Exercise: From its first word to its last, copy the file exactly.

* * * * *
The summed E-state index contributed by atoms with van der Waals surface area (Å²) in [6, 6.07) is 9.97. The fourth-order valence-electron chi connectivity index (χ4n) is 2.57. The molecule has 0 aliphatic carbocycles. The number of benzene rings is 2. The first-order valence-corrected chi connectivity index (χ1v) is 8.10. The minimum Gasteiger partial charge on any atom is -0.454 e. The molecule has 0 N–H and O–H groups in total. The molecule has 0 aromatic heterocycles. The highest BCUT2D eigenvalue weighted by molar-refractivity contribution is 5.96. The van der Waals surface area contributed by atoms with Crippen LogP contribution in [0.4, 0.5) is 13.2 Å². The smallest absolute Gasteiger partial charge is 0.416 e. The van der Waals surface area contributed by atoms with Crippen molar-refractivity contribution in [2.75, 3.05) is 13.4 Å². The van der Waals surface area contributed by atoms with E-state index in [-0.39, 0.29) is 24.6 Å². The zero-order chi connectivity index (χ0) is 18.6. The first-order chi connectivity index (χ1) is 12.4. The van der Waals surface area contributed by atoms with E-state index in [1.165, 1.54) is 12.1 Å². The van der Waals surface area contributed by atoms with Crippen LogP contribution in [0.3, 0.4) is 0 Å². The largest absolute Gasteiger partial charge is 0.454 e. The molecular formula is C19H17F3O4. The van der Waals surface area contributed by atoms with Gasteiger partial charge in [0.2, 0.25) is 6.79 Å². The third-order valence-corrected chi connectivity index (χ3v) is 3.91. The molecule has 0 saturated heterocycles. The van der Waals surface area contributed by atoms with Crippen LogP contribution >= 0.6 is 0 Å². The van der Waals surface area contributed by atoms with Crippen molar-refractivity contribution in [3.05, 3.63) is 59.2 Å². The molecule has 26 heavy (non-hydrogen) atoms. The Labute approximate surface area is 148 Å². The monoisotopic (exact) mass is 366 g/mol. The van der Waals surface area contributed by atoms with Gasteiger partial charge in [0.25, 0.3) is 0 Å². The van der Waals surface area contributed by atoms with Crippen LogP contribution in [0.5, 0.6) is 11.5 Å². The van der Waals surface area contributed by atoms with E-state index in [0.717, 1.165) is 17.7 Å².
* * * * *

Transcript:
The summed E-state index contributed by atoms with van der Waals surface area (Å²) in [6, 6.07) is 9.97. The fourth-order valence-electron chi connectivity index (χ4n) is 2.57. The molecule has 0 aliphatic carbocycles. The number of benzene rings is 2. The first-order valence-corrected chi connectivity index (χ1v) is 8.10. The minimum Gasteiger partial charge on any atom is -0.454 e. The molecule has 0 N–H and O–H groups in total. The molecule has 0 aromatic heterocycles. The highest BCUT2D eigenvalue weighted by molar-refractivity contribution is 5.96. The van der Waals surface area contributed by atoms with Crippen LogP contribution in [0.4, 0.5) is 13.2 Å². The smallest absolute Gasteiger partial charge is 0.416 e. The van der Waals surface area contributed by atoms with Crippen molar-refractivity contribution in [2.75, 3.05) is 13.4 Å². The van der Waals surface area contributed by atoms with E-state index in [-0.39, 0.29) is 24.6 Å². The zero-order chi connectivity index (χ0) is 18.6. The first-order chi connectivity index (χ1) is 12.4. The van der Waals surface area contributed by atoms with E-state index in [1.165, 1.54) is 12.1 Å². The van der Waals surface area contributed by atoms with Crippen LogP contribution in [0.3, 0.4) is 0 Å². The largest absolute Gasteiger partial charge is 0.454 e. The molecular formula is C19H17F3O4. The van der Waals surface area contributed by atoms with Gasteiger partial charge in [0.2, 0.25) is 6.79 Å². The third-order valence-corrected chi connectivity index (χ3v) is 3.91. The molecule has 0 saturated heterocycles. The van der Waals surface area contributed by atoms with Crippen LogP contribution >= 0.6 is 0 Å². The van der Waals surface area contributed by atoms with Crippen molar-refractivity contribution in [3.05, 3.63) is 59.2 Å². The molecule has 26 heavy (non-hydrogen) atoms. The Labute approximate surface area is 148 Å². The monoisotopic (exact) mass is 366 g/mol. The van der Waals surface area contributed by atoms with Gasteiger partial charge in [0.25, 0.3) is 0 Å². The van der Waals surface area contributed by atoms with Crippen LogP contribution in [0.5, 0.6) is 11.5 Å². The van der Waals surface area contributed by atoms with E-state index in [0.717, 1.165) is 17.7 Å².